Council's Leamington HQ project delay will cost hundreds of thousands each year

Warwick District Council’s decision to delay its move from Riverside House in Leamington to a new HQ on the site of the existing Covent Garden car park nearby means savings of at least £385,000 need to be found every year.

Thursday, 19th December 2019, 5:30 am
Updated Thursday, 19th December 2019, 9:26 am
Artist's impression of the proposed new Warwick District Council HQ building in Leamington.

And councillors at this week’s (Tuesday December 17) finance and audit scrutiny committee were also told that additional money will also be needed to pay for repairs needed at the two sites with £325,993 required in the next year alone.

It was announced in the autumn that the HQ move was on hold pending the outcome of a review into the development of the sites which was being done in partnership with a private company, Public Sector PLC.

A report to the scrutiny meeting highlighted a number of issues surrounding the current council offices and the multi-storey car park in the centre of Leamington which is suffering from corrosion and alkali silica reaction (ASR) - more commonly known as concrete cancer.

The Covent Garden car park in Leamington.

It explained how the two issues were linked after a decision at full council in April 2016 agreed to relocate which would have allowed Riverside House, which was allocated for housing in the Local Plan, to be available for development.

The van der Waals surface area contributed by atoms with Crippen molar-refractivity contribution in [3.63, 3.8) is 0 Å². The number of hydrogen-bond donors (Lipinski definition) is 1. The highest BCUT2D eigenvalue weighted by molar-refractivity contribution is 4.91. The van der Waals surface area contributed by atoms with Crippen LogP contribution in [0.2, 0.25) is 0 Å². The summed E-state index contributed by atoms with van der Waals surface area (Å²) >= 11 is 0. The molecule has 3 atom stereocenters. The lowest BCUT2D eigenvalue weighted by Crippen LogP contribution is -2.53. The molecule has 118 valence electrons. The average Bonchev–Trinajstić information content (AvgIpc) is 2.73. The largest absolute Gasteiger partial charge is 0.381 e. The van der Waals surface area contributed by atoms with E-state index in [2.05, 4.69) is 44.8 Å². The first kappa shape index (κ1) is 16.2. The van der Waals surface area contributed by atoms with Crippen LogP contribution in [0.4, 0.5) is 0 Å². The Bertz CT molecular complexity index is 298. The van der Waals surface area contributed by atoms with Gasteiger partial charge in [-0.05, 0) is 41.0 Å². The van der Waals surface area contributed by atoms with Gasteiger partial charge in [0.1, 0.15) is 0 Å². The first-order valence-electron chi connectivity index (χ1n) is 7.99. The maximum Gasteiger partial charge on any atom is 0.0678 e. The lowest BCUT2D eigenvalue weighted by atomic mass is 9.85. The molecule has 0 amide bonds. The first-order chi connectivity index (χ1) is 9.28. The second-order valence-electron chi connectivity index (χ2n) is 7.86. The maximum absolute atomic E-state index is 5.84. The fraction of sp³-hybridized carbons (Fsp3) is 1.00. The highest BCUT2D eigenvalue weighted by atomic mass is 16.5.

The Covent Garden site would have consisted of a new larger multi-storey car park, apartments and an office block providing new HQ offices. This would also have seen the district council vacate Leamington Town Hall where meetings are held.

The report added: “The HQ relocation was scheduled to deliver £300,000 per annum of revenue savings to the General Fund and also facilitate the relocation of council functions from the Town Hall, saving a further £85,000 per annum.”

The top two floors of the Covent Garden car park have been closed since 2015 for safety reasons and a survey carried out the following year explained there would be substantial costs associated with keeping it open for ‘any length of time’ - £2.3m with £814,000 needed within three years.

These figures were a factor in the relocation decision with it being more cost effective to replace the car park than repair it.

Other costs have also been highlighted including an estimated £1.89m that would need spending on Riverside House over the next five years if the move does not happen in that time.

The report, from deputy chief executive Bill Hunt,added: “The building also has an extremely high carbon footprint and the above sums are likely to increase significantly were carbon reduction measures to be included in the maintenance programme.”

And it concluded: “If the project does not progress this will increase the level of savings (or income) to be found by £385,000 per annum on a recurring basis.”